The scientists faced challenges such as the emotional distress of participants and team members, difficulty accessing affected populations and precarious environmental factors. One tool used was the Critical Medical Ecological model, which considers how a number of sociocultural, biologic, health care and natural factors impact communities, households and individuals. The researchers also collected cathartic narrative accounts of the lived experience of hurricane survivors. All participants received a pamphlet that included the contact information for mental health services.
The researchers said the project demonstrates the value of pre-existing partnerships, critical consciousness in the field team and medical ecological modeling as an organizing tool to help understand the community and individual impact of environmental disasters.
Studying mental health in tsunami aftermath
The Indian Ocean tsunami in 2004 caused a major loss of life and subsequent emotional trauma for survivors. Psychosocial needs in the aftermath of this disaster were extensive, yet the cohesion and effectiveness of the response were limited due to lack of preparedness and relevant policies.
One organization that responded to the crisis saw the need to study the difficulties, successes and limitations of psychosocial interventions. Since temples, mosques and churches were places that people accessed to find healing and peace, the team reported that adding mental health resources in those settings reduced stigma surrounding care and increased available services. Capacity was also bolstered by training community level workers on psychosocial intervention methods, which also provides long-term resources. Care offered to survivors included one-on-one interactions, medications from nearby hospitals and group activities. These sessions ranged from dance and music programs to role-plays, which worked well with children in particular. Video consultations with psychiatrists were also offered.
Research results have informed state and national disaster response plans.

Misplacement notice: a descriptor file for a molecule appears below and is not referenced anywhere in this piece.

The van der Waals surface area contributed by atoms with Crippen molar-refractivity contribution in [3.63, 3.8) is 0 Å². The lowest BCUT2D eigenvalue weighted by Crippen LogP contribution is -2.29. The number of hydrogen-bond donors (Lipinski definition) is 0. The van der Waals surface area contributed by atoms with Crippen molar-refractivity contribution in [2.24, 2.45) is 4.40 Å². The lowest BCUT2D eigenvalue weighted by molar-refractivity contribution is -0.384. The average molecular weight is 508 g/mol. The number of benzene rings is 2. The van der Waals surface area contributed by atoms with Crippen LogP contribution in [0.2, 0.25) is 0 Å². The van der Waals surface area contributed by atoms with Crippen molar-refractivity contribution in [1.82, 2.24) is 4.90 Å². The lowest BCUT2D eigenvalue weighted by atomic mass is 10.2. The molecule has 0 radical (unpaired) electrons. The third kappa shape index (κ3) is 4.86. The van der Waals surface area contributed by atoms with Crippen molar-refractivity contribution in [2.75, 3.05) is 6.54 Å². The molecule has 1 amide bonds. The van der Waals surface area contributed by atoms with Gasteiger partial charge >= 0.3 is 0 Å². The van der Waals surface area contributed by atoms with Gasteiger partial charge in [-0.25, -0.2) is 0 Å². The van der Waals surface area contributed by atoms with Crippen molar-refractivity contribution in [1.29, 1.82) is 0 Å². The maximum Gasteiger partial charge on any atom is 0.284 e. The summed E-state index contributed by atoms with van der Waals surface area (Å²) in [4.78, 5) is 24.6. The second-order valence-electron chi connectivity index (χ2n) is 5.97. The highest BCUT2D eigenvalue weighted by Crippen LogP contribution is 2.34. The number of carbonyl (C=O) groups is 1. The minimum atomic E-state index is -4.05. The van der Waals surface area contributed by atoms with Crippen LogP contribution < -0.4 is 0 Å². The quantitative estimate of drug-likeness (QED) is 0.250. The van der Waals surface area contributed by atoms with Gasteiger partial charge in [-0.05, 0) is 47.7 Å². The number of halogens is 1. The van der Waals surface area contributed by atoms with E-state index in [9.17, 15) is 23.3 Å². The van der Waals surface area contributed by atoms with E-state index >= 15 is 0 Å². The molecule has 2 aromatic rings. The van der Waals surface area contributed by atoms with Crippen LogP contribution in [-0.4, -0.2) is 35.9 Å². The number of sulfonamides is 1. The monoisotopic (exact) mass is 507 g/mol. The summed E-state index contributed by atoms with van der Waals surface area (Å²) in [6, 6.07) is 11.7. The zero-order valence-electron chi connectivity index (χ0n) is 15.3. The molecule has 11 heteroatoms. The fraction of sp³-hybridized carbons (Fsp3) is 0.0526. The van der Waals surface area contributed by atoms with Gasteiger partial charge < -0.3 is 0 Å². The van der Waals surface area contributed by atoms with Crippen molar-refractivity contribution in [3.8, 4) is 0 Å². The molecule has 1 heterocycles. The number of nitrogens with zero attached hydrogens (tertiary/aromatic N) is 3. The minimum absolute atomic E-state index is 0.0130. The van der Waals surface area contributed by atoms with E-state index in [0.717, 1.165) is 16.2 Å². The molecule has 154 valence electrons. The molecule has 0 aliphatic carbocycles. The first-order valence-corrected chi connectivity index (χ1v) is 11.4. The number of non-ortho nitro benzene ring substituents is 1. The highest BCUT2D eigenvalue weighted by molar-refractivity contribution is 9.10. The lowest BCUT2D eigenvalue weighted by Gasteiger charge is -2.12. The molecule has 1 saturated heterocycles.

UN Photo/Luke Powell
Conducting research in conflict zones poses unique challenges.
Conducting research amid armed conflict
The provision of health and nutrition interventions for women and children in conflict zones was the topic of study for research teams in Afghanistan, Mali, Pakistan and Somalia. Security was a fundamental obstacle in all study contexts, with restricted geographical access and concerns for personal safety affecting sampling and data collection plans, and requiring reliance on digital communications, remote study management and off-site team meetings wherever possible.
The researchers drew several conclusions from their work. Strong local partners are essential to the success of any project, contributing not only technical and methodological capacity but also the insight needed to truly understand and interpret local dynamics. Maintaining realistic expectations of data that are typically available in conflict settings is also essential, while pushing for more resources and further methodological innovation to improve data collection. Finally, successful health research in the complex, dynamic and unpredictable contexts of conflict settings requires flexibility and adaptability of researchers, as well as sponsors and donors.